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The Democratic Strategist

Political Strategy for a Permanent Democratic Majority

Dems Have Bigger Problems Than Rove

In his Bullmoose post today, “Reviling Rove,” Marshall Wittmann makes a couple of important points Dems should heed in focusing their energies on punishing Karl Rove for his role in Plamegate:

Democrats can’t merely be the party of “no” – or “we hate Karl”. While we are seething with our justifiable anger, the Republican Chairman is making serious overtures to the African-American community. And what kind of effective out reach is the Democratic Party making to groups that have been estranged from the party in recent years?
The politics of scandal do not always pay off for the opposition party. In the 1988 campaign, Iran-contra did not doom an incumbent Veep with ties to the scandal. And Democrats actually made gains in 1998 in the midst of the Lewinsky frenzy.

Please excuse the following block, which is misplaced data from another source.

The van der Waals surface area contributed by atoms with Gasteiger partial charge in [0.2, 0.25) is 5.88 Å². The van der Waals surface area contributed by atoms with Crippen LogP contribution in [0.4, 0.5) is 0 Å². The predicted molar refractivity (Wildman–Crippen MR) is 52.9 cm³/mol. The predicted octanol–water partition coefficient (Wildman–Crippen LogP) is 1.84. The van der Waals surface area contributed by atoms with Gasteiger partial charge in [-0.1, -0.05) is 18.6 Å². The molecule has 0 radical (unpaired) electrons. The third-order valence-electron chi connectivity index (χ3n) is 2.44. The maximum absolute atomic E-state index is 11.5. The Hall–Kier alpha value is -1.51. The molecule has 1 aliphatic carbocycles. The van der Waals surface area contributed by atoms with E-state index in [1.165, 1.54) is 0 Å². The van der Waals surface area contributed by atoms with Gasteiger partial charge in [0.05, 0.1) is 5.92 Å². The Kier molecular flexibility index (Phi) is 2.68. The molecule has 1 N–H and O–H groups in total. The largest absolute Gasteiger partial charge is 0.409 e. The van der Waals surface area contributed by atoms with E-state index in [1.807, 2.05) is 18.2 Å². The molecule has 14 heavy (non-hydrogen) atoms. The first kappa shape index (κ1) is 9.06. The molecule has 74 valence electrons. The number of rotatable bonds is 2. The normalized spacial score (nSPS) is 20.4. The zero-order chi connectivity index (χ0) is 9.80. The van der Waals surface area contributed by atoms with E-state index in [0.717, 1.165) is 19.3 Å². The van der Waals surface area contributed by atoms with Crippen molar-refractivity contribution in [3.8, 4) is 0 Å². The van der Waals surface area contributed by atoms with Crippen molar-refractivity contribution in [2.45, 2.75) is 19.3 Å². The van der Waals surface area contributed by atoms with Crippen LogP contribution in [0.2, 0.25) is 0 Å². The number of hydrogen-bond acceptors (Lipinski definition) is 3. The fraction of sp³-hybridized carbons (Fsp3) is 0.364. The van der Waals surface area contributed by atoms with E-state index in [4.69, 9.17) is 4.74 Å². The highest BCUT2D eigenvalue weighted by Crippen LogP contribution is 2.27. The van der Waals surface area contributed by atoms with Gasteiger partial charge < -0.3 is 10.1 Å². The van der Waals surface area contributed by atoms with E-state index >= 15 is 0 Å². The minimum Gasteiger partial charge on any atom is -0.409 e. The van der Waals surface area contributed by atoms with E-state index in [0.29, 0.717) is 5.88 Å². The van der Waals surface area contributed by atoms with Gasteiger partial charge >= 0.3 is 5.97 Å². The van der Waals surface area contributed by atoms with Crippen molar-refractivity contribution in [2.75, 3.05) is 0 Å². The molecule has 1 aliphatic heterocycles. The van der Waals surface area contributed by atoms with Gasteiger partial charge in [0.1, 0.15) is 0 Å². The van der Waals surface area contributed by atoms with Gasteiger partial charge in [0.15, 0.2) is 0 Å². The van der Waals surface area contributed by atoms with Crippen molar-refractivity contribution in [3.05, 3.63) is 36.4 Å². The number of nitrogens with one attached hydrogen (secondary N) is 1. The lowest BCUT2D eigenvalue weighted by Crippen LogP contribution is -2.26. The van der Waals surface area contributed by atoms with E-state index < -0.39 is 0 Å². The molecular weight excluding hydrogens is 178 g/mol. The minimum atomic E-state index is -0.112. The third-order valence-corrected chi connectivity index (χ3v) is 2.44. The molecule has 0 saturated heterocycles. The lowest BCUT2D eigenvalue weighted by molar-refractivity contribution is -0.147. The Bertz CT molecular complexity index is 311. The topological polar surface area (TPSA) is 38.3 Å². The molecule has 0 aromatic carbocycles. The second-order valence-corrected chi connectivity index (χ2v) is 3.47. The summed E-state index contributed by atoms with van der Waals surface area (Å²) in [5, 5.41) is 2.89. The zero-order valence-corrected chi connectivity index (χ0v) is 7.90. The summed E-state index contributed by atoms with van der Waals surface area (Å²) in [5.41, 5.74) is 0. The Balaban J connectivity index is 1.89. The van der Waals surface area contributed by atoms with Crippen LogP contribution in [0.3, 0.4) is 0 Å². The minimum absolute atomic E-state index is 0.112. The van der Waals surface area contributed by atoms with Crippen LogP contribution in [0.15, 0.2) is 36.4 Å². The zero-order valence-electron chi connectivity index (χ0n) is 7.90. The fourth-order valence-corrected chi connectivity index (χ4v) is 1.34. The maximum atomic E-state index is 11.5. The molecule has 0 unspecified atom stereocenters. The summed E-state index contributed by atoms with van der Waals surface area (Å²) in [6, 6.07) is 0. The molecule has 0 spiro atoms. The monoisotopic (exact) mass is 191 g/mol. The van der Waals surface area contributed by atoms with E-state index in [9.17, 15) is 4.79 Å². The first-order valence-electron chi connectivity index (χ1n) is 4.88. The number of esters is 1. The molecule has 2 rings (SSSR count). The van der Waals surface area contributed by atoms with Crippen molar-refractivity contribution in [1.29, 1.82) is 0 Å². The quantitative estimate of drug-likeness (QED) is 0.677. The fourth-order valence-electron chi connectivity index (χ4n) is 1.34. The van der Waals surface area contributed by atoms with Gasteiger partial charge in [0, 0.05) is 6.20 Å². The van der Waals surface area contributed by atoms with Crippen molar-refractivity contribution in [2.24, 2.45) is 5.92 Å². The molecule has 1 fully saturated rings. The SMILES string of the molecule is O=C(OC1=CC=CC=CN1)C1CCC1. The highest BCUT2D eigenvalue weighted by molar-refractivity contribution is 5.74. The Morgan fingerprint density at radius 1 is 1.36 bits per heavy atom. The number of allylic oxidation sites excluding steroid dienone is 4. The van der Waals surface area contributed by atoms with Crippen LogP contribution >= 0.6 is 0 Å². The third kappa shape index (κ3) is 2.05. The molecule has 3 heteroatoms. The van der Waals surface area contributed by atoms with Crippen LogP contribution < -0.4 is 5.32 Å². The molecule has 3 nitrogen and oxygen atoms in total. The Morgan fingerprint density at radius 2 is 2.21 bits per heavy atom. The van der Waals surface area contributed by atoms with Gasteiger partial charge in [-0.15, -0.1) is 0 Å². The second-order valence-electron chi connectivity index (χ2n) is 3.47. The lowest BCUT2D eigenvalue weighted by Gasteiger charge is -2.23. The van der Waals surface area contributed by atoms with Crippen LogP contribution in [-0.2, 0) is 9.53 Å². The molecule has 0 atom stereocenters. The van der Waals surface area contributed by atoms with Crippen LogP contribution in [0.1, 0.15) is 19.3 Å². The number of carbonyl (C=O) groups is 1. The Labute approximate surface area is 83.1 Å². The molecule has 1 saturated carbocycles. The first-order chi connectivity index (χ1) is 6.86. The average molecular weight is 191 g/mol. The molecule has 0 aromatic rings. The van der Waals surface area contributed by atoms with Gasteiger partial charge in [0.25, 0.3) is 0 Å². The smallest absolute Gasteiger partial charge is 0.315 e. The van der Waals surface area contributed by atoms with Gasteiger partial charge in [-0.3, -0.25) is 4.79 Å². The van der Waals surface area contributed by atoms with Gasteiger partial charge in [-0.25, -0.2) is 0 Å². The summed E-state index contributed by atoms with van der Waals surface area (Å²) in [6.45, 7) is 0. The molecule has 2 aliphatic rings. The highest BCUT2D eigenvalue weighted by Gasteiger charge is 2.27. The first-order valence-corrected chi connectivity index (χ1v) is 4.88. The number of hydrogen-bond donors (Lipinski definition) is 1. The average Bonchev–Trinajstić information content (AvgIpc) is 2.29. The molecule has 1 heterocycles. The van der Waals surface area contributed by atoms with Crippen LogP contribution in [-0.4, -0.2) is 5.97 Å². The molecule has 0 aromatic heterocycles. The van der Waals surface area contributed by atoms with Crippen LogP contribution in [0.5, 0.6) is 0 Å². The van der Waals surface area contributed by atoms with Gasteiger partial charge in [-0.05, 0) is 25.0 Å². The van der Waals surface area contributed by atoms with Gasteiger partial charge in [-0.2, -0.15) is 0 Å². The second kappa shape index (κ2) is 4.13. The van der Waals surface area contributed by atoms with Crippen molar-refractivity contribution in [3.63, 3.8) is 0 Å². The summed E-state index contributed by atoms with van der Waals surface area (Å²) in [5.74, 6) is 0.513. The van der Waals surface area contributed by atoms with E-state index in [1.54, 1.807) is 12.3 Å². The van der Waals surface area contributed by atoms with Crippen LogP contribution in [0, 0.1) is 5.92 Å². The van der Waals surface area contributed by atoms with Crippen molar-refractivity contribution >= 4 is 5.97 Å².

Surely the donkey should pursue Rove, but Democrats should not be consumed with him.

The other point Bullmoose could have made is that Rovism was around before Karl Rove and will likely be a cornerstone of GOP strategy and tactics long after he is gone. Rovethink is just a bent form of the same ruthless mentality embraced by Haldeman and Erlichman during the Nixon Administration, or Lee Atwater during Bush I. Democrats need to develop a more effective strategy for confronting dirty politics, regardless of who is behind it.
Rove should be held accountable for his role in the Plame affair, because endangering our intelligence personnel is a very serious transgression. But Rove-bashing, however richly deserved, will not do anything to inspire confidence in the Democratic Party. For that, we have to put more energy into developing strong candidates who know how to deliver a consistent, credible message that wins the support of swing voters.